A manufacturer of synthetic roof shakes contacted me about a cooling application. Their style of roof shake is made of a synthetic compound that is molded to look like cedar or stone in a variety of different colors. They contacted EXAIR because they were getting a “bump” on the face of the roof shake. It was determined that the vacuum cups used to move them were causing the defect. The molded product did not have enough time to cool before the 2” (51mm) vacuum cups created an impression on the face. In order to keep the quality department from rejecting the parts, they would have to wait for them to cool sufficiently before they could move them, costing them money.
The part was coming out of the machine at 300 deg. F (149 deg. C). With the cycle time of the operation, they needed to try and cool the part just enough to harden the material before the vacuum was applied. This would insure that the synthetic material would not deform. The molding process created two shakes at a time. A robot arm with the vacuum system would grab each shake using two suction cups.
Converting the size of the area to cool, I was able to calculate the estimated time to reduce the temperature to 200 deg. F (93 deg. C). (This was from a previous blog, “Let’s Cool Things Down with Heat Transfer Equations”). I recommended the 3225 Vortex Tubes. It would only take 1 second to cool to the desired temperature. And that was plenty enough time for this operation to resist the vacuum pressure. I also recommended the model 3902 generator kit. It would give the customer the ability to change the cooling capacity from 650 to 2,800 BTU/hr (164 to 706 Kcal/hr) for different weights and styles of roof shakes. The Vortex Tube generators are easy to change for quick changes in cooling capacity. I also suggested the 5901 single point hose kit to aim the cool air to the exact location.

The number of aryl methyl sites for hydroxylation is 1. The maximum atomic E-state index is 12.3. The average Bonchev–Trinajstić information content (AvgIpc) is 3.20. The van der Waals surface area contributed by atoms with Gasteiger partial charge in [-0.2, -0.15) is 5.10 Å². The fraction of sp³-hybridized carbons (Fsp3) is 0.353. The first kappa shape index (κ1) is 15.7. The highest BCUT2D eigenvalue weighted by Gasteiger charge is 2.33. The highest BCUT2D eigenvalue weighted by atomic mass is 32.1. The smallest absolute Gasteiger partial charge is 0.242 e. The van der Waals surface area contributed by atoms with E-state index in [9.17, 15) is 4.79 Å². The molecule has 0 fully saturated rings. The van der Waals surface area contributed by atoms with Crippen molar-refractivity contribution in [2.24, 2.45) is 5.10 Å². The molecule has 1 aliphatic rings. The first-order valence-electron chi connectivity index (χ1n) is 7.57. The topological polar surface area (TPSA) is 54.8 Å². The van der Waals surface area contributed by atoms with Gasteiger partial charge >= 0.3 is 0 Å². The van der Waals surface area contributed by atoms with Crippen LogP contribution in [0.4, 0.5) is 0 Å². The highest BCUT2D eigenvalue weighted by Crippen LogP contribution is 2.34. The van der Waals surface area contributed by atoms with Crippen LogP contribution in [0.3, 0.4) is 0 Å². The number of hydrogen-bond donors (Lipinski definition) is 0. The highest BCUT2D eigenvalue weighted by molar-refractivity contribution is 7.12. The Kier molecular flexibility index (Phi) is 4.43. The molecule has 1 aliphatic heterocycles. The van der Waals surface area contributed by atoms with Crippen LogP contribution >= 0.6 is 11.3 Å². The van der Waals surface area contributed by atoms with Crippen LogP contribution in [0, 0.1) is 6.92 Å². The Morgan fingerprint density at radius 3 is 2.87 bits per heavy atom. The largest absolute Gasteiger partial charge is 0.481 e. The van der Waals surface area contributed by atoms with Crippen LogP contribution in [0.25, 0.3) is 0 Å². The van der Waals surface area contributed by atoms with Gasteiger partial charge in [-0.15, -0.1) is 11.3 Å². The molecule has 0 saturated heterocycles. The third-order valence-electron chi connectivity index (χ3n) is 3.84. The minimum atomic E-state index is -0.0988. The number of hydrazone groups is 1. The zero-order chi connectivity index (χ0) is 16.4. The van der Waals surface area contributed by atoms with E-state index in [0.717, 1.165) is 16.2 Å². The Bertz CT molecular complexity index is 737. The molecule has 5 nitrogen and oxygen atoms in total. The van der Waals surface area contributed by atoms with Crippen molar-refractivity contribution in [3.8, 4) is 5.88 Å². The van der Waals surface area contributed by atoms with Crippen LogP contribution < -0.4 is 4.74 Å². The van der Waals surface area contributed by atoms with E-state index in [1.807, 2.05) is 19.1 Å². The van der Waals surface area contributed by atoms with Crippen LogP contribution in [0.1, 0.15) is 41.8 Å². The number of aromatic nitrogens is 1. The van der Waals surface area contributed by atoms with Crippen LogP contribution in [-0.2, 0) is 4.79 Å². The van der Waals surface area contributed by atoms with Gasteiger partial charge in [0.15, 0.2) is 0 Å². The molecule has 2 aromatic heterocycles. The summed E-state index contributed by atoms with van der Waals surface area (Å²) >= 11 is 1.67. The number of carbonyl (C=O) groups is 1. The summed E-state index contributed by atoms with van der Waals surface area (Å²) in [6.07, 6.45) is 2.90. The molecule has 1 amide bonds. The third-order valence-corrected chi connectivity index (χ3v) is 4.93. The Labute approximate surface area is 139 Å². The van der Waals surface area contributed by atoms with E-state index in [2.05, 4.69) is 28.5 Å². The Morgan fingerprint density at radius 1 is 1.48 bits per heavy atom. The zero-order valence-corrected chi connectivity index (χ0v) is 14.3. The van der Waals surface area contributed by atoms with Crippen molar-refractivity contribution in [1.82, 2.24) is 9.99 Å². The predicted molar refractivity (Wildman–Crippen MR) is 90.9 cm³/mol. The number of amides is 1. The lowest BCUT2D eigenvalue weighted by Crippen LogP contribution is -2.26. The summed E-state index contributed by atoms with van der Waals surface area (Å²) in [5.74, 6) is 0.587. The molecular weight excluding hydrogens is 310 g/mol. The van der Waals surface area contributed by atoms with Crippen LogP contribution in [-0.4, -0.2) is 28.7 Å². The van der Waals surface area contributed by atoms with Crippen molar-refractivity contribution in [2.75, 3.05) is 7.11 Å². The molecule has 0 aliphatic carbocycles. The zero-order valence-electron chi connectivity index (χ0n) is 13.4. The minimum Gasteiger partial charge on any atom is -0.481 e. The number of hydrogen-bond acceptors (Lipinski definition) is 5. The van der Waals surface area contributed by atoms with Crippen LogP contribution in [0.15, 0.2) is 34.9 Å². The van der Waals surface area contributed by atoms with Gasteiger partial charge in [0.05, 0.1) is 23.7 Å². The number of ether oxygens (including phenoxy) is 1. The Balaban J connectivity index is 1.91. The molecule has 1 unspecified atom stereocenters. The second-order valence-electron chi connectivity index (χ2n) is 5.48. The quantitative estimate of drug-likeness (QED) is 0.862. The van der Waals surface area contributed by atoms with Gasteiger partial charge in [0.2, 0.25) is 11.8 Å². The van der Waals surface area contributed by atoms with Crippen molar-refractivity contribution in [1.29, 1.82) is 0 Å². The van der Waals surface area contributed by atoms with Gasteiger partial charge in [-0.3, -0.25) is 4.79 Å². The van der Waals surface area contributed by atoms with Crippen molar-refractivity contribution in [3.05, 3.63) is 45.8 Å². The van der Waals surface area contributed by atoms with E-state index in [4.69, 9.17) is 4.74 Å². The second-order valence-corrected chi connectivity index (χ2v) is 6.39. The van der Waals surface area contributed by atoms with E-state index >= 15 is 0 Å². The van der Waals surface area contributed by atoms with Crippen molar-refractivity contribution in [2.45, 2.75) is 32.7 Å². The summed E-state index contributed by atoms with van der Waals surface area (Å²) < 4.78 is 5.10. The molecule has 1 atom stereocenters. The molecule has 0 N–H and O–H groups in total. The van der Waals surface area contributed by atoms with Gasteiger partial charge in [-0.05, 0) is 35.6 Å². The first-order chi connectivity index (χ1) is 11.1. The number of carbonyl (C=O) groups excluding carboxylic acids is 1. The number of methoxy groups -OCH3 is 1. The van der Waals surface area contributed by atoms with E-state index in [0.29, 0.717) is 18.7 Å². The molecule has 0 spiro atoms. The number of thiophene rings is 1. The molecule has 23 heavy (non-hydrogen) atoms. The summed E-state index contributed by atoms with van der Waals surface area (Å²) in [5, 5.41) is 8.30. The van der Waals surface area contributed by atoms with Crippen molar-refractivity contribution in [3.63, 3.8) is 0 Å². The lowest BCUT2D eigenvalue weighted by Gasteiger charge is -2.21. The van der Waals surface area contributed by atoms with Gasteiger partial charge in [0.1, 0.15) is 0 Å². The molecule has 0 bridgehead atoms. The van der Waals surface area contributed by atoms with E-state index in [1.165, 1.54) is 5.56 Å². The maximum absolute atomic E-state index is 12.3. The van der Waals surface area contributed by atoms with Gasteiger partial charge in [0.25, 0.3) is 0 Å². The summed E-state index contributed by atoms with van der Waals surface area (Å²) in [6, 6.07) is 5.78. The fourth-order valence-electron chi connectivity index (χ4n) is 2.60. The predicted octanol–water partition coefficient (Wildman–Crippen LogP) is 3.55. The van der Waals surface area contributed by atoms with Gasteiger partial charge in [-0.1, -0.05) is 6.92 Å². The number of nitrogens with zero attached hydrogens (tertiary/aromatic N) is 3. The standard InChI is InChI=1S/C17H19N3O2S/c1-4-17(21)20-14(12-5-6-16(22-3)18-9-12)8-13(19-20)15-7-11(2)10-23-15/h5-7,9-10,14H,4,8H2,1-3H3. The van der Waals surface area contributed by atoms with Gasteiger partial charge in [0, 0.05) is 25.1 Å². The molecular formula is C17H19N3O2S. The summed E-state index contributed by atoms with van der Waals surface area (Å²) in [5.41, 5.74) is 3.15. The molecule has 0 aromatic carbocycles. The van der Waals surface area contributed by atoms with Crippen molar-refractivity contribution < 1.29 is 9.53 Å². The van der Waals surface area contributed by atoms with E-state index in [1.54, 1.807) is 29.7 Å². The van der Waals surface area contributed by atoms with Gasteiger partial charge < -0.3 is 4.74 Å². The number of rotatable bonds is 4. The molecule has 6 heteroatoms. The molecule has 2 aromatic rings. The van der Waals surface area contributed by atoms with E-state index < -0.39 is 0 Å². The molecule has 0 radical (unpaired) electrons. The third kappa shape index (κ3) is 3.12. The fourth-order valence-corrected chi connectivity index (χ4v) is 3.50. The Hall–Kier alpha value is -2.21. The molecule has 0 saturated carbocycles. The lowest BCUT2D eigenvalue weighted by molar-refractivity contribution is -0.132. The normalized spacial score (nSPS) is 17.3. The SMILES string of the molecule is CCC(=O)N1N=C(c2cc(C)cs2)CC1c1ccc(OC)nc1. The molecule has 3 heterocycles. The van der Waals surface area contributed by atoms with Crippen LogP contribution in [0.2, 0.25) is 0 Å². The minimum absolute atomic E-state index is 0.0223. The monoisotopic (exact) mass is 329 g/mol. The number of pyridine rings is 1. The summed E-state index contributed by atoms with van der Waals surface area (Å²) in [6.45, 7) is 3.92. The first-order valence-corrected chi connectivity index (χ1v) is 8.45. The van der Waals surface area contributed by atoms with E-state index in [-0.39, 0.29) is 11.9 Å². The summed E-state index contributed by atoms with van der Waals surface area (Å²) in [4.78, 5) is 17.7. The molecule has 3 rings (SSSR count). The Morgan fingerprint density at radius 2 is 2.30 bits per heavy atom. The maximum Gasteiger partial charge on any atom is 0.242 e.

EXAIR stocks our catalog products; so, the customer was able to be in full production status without defects within 24 hours of talking to an Application Engineer.